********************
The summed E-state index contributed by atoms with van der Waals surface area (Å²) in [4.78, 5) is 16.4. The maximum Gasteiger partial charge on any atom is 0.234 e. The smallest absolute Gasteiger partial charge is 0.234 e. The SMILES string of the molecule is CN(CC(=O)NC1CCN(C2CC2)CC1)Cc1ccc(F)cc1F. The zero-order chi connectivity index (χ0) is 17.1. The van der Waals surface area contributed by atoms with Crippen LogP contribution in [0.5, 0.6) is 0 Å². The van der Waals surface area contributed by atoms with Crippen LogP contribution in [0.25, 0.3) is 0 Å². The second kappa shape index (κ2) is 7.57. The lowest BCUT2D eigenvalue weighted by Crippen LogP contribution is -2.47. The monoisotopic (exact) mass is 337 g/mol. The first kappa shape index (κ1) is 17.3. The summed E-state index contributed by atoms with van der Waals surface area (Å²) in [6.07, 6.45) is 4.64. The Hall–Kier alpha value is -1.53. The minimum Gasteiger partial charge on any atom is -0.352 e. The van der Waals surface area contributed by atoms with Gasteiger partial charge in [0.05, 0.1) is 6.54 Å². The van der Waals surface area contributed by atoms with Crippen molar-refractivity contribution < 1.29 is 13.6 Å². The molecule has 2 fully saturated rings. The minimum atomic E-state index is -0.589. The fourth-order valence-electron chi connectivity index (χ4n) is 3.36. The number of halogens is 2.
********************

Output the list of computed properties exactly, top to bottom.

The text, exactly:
The summed E-state index contributed by atoms with van der Waals surface area (Å²) in [4.78, 5) is 16.4. The maximum Gasteiger partial charge on any atom is 0.234 e. The smallest absolute Gasteiger partial charge is 0.234 e. The SMILES string of the molecule is CN(CC(=O)NC1CCN(C2CC2)CC1)Cc1ccc(F)cc1F. The zero-order chi connectivity index (χ0) is 17.1. The van der Waals surface area contributed by atoms with Crippen LogP contribution in [0.5, 0.6) is 0 Å². The van der Waals surface area contributed by atoms with Crippen LogP contribution in [0.25, 0.3) is 0 Å². The second kappa shape index (κ2) is 7.57. The lowest BCUT2D eigenvalue weighted by Crippen LogP contribution is -2.47. The monoisotopic (exact) mass is 337 g/mol. The first kappa shape index (κ1) is 17.3. The summed E-state index contributed by atoms with van der Waals surface area (Å²) in [6.07, 6.45) is 4.64. The Hall–Kier alpha value is -1.53. The minimum Gasteiger partial charge on any atom is -0.352 e. The van der Waals surface area contributed by atoms with Gasteiger partial charge in [0.05, 0.1) is 6.54 Å². The van der Waals surface area contributed by atoms with Crippen molar-refractivity contribution < 1.29 is 13.6 Å². The molecule has 2 fully saturated rings. The minimum atomic E-state index is -0.589. The fourth-order valence-electron chi connectivity index (χ4n) is 3.36. The number of halogens is 2.